If you’ve put off dreams of a new kitchen because you think it’s unaffordable, you might want to reconsider the changes you can make with your own two hands (and maybe those of some family and friends). When you have the right tools on hand, do-it-yourself kitchen remodeling projects are more accessible than you might think. By visiting a nearby rental store to pick up the necessary tools, you can see twice the savings – in addition to the DIY cost savings, you’ll avoid the expenses associated with buying the tools outright. By going to RentalHQ.com, you can find local stores that have all the tools you need to remodel and revive your kitchen.

Here are some essential parts of the project and the tools you’ll need to get going:

* Floors: There are lots of stylish and functional options for flooring, but the type of saw you’ll need for cutting things down to size will depend on what material you choose. For tile, you’ll need a wet saw, but a cut-off saw for wood and laminate. A table saw can also be helpful for wood flooring.


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* Trim: Putting the finishing touches on is important, both for looks and for long-term stability. For molding and other trim, a pneumatic nailer will save you an enormous amount of time, energy and frustration.

* Cabinets: Now more than ever before, homeowners have great options for easy-to-install cabinetry that don’t require a team of professionals. Make sure that you’ve got the right drill, drill bits, nails, screws, anchors, levels and supports on hand before you get started – that way you’ll be able to work without interruption.

* Countertops: Again, the tools you need will vary, depending on what material you’re using. If you need to cut a material like laminate to size, a jigsaw will be a convenient tool. Sanders and drills are two more items you’ll want to have nearby.

* Walls: Whether you’re hanging drywall or simply painting, a ladder will be an essential tool. If your kitchen has particularly high ceilings or hard-to-reach spots, renting a ladder to fit the task is a good idea.

A beautiful kitchen will quickly become a focal point in your home, both for your family and for potential buyers. By taking the project into your own hands, you can save a significant amount of money, giving you even better return on your investment. For more ideas and information, visit www.RentalHQ.com.

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A small investment returns a safer and healthier home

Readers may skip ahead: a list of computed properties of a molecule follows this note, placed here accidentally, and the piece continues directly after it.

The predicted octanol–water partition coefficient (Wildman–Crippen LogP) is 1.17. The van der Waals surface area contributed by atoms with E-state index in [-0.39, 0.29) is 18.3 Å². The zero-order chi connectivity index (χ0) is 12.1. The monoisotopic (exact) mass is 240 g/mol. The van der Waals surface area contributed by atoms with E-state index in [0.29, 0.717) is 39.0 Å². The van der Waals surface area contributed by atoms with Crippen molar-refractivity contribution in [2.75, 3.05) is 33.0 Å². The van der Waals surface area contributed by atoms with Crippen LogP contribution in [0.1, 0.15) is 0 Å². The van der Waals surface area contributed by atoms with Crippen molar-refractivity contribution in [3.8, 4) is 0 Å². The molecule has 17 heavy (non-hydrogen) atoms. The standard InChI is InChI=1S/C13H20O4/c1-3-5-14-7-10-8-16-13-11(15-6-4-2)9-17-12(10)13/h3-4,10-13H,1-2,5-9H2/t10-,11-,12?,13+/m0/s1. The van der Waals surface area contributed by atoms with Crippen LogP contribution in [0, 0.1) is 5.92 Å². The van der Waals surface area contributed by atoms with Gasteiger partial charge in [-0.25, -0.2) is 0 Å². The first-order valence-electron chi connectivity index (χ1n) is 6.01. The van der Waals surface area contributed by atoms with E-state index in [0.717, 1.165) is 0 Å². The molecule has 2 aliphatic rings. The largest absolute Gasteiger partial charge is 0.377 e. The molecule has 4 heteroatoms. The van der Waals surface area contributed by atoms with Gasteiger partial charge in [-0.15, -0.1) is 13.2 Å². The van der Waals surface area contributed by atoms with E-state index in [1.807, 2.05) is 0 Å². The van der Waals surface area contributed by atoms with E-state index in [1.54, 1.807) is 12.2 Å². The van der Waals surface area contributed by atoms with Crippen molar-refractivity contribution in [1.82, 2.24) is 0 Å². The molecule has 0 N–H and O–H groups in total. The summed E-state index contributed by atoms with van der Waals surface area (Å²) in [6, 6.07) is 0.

Almost every home in the U.S. has a smoke alarm, but most do not have enough. Fire experts recommend installing alarms on every floor and inside and outside of every sleeping area. A recent survey by Kelton Research found less than a quarter of homeowners have applied this rule. A fire can double in size every 30 seconds. The sooner you hear a smoke alarm, the more time you have to escape.

Also, 75 percent of homes have a potential source of carbon monoxide (CO), but only half of the homes have a working CO alarm, according to the U.S. Census Bureau. Produced by fossil fuel-burning appliances and engines, CO can cause injury or death if it builds up in your home. A working CO alarm is the only safe way to detect this odorless and invisible gas.

Consider these questions from the experts at Kidde to determine if your home is safe from fire and CO dangers:

1. One in four older homes needs to update fire safety equipment. How old are your smoke and CO alarms? Replace your smoke alarms every 10 years and your CO alarms every seven to 10 years, based on the model you purchased. Consider purchasing an alarm with a sealed lithium battery, such as the Worry-Free smoke and CO alarms, which provide hassle-free protection for 10 years. No need to change a battery and no low battery chirps.

2. Seventy-five percent of homeowners don’t know where to install smoke alarms. Do you have enough? Place smoke alarms on every floor and inside/outside of all bedrooms. Place a CO alarm near sleeping areas and on each floor.

3. Do your alarms incorporate the newest features?

Sealed-in lithium battery – continuously powers alarm for 10 years and eliminates low battery chirps.

Digital display – shows the level of CO and updates the reading every 15 seconds.

Intelligent multi-sensor – responds faster to real fires & CO plus reduces nuisance alarms commonly caused by cooking.

4. Do you need other safety products? Do you have a fire extinguisher within reach in rooms where fires often begin: the kitchen, garage, bedroom and living areas. Place an escape ladder in second and third-floor rooms as an alternative escape route. And consider conducting a mold and radon test using a kit. A quick test shows levels of these environmental hazards that may be lurking in your home.

5. Have you developed a family escape plan? Be sure to make a plan for every room in the house and practice it regularly. Be familiar with two ways out of every room and who will assist children and those with mobility/health issues.